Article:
MIDLAND, TX (KWES) - The Midland Independent School District is facing budget cuts. They're looking at losing anywhere from 10 to 17 million dollars. District officials blame the oil slowdown. They are currently in the early stages of the budget process. Since 2014, the district has been planning out what changes need to be made but still manage their top priorities.
"We're really in the neighborhood of 56 million," said David Garcia, MISD's Chief Financial Officer. "We're at 51 right now so we're right on the edge."
Garcia says the growth of student enrollment and the taxable assessed value is what drives the district's revenue. The majority of the district's money comes from local taxpayers, but the economy in Midland has a large effect on the school's budget. The decline of working oil rigs and the drop in mineral values plays a factor.
"A drilling rig when its operating, is worth about a million and a half in value," said Garcia. "When it's sitting stacked in a yard, its only worth about 100 thousand dollars on the tax rolls, so you could see because there's not that many rigs out working in our district. We're going to lose values because we had hundreds operating in Midland ISD."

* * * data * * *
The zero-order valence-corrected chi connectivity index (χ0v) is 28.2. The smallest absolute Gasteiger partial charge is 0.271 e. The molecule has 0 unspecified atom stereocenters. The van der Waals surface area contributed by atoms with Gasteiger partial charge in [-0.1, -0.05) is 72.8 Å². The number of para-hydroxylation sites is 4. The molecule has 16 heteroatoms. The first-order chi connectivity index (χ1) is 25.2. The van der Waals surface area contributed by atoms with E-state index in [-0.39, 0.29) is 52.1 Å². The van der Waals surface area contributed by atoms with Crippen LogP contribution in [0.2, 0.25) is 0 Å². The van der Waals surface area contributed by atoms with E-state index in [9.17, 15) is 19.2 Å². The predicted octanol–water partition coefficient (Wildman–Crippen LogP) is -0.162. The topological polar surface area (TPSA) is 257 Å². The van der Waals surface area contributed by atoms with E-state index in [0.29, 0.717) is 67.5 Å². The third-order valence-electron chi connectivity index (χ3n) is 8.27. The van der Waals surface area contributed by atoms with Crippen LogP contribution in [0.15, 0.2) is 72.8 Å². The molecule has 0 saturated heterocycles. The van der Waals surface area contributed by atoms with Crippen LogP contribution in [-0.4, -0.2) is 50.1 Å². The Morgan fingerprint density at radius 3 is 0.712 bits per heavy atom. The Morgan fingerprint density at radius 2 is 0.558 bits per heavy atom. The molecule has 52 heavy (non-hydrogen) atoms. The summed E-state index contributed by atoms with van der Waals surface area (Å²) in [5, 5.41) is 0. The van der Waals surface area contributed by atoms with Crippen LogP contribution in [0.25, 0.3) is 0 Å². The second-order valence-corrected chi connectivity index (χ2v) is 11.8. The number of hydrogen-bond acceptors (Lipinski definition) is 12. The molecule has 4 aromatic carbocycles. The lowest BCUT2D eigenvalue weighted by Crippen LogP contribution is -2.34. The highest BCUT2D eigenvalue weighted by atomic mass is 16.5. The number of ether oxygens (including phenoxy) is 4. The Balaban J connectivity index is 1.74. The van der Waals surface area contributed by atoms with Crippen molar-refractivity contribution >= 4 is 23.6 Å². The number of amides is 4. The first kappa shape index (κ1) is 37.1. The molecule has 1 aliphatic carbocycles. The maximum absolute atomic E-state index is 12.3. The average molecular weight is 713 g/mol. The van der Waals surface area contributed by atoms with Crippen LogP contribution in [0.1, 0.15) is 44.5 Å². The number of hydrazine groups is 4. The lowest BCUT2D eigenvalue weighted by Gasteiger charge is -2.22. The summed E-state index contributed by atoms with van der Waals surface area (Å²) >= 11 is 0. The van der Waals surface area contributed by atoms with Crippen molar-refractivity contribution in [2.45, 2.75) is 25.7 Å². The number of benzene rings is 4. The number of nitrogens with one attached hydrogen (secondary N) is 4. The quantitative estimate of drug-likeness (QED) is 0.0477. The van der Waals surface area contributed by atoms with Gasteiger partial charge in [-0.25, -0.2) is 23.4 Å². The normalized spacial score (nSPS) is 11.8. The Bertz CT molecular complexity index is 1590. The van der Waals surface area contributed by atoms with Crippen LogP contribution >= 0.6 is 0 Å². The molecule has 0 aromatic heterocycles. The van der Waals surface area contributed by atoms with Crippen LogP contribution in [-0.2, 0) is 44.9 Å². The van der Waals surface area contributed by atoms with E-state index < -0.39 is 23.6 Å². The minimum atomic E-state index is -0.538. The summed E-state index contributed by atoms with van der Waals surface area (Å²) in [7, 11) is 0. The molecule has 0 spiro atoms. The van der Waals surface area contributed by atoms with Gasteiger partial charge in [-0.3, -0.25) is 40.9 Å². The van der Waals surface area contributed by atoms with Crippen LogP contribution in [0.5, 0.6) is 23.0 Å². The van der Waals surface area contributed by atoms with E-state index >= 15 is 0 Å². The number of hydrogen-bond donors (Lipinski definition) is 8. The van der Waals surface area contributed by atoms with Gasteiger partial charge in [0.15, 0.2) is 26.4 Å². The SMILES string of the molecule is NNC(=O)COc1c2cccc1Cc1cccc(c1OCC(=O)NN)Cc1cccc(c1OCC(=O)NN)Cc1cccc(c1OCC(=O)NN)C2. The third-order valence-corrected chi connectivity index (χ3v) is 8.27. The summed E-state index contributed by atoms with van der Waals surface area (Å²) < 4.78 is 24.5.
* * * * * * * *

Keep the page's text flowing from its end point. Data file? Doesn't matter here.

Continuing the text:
Garcia says the budget cut will not affect academics or extracurricular activities, so students will not have to face any drastic changes.
"The only impact to students that we might see at this point is there may be two to three more kids in a class than what we would normally have. If we staff it 20 to 1 at the secondaries, we would have to move that number up to 22 to 23 to 1."
He says the district is not looking to reduce the number of teachers.
"If we were to do that, we would hire less teachers because we typically have to hire between 250 to 350 teachers every year."
He says MISD's ultimate goal is to make sure their students still have the resources to be successful.
"One thing is your kids are going to be safe, they're going to be educated, we're going to feed them, we're going to take care of them. It may look a little different than it has in the past with a couple more people in the class, but hopefully it wont be so drastic."
The district and the board won't know the exact estimate on the budget cut until April 30th.